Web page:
“I decided this year not to get too high with the wins or too low with the losses,” explained West, whose heart rate bounced between 68 and 94 beats per minute during Wednesday’s game. “I know nothing of classical music. I’ve never even played an instrument. But I’m an expert on these Caps teams, and they have a unique way of stressing me out. I figured I’d play something calm enough to keep me level but [that] wouldn’t put me to sleep.”

West turned the sound up on the game broadcast after Backstrom’s empty-net goal, which preceded his highest reading of the night.

“I have a 2-year-old, so I couldn’t get too crazy,” he said.

Another Capitals fan, Kevin F., takes a different approach to reducing anxiety during games by running on a treadmill. Kevin said he started running about 10 minutes into the first period and continued through the end of the second. “I watched the third with a beer in my hand,” he said.

Lee Seltman and her husband, Eric Shumsky, took the classical-music-as-Game-7-stress-reliever strategy to a different level, thought not by design. Months ago, the Capitals season-ticket holders bought tickets to see violinists Itzhak Perlman and Pinchas Zukerman perform at the Kennedy Center. The date? You guessed it.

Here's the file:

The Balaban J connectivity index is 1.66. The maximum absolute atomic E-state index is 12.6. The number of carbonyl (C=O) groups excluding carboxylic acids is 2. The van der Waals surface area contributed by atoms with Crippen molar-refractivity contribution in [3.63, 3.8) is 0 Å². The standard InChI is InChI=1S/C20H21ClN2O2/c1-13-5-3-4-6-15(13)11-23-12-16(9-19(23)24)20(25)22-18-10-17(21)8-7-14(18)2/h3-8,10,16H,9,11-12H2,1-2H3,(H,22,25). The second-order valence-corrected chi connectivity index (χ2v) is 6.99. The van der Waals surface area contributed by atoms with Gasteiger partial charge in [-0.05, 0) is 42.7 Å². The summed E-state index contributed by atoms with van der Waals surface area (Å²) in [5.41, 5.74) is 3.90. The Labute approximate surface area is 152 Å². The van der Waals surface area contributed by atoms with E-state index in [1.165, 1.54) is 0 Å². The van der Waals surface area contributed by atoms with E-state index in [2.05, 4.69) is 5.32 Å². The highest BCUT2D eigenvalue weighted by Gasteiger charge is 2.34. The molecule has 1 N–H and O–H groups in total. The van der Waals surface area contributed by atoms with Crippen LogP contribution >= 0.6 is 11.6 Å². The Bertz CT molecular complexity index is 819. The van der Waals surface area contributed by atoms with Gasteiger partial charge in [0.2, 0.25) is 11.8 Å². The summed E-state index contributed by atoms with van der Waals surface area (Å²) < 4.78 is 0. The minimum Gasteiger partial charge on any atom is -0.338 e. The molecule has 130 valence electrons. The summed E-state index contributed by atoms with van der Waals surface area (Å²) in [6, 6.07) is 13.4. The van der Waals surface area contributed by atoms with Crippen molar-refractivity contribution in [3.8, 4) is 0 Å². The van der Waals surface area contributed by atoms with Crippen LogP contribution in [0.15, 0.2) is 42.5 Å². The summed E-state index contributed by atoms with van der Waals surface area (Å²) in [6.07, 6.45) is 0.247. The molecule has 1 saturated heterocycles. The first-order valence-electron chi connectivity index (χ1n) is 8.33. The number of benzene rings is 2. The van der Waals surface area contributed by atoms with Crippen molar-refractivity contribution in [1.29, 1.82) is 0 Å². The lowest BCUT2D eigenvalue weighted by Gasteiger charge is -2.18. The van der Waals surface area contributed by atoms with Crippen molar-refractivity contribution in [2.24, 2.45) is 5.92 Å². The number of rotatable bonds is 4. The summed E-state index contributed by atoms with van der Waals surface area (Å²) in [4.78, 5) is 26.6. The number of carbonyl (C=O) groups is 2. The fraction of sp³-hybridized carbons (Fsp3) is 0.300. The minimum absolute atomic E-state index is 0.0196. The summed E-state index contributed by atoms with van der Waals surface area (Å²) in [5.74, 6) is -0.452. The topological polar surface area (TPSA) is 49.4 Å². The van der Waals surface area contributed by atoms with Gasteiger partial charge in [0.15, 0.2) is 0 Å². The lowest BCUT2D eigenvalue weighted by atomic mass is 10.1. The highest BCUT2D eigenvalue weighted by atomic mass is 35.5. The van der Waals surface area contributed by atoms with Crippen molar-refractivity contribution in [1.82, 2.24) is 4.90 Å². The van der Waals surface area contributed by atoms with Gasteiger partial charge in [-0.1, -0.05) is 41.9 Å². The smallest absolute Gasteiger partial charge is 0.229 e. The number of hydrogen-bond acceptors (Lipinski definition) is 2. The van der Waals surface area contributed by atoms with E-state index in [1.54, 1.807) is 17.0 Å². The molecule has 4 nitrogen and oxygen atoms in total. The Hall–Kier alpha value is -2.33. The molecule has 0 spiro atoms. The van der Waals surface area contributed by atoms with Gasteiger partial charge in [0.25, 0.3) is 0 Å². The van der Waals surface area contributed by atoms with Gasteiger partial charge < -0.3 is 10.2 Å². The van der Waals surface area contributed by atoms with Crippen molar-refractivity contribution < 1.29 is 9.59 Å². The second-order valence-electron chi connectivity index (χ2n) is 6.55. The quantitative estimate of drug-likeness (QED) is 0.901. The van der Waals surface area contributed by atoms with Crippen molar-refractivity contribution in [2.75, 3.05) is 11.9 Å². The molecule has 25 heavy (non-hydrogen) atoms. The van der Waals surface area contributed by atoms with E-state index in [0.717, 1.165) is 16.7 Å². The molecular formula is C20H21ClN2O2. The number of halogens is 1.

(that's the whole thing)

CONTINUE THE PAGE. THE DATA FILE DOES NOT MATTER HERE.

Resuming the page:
“I may be checking my Apple Watch. A lot,” Shumsky wrote before the concert, which started at 8 p.m. “Is that wrong?”

“We had our phones dimmed, but on,” Seltman said. “As we were sitting there, we kind of looked around and saw a few other people doing the same thing.”

While Seltman received score alerts through the NHL app, Shumsky sneaked a look at the video of Wilson’s fight. Toward the end of the show, Perlman took the microphone and announced that the Capitals had a 3-0 lead after two periods, which drew a mix of cheers and confused looks from the Kennedy Center audience.

“We have three short pieces to play,” Perlman said, according to Shumsky. “I’m dedicating one to each goal. I hope they haven’t scored again in the meantime, because there are only three.”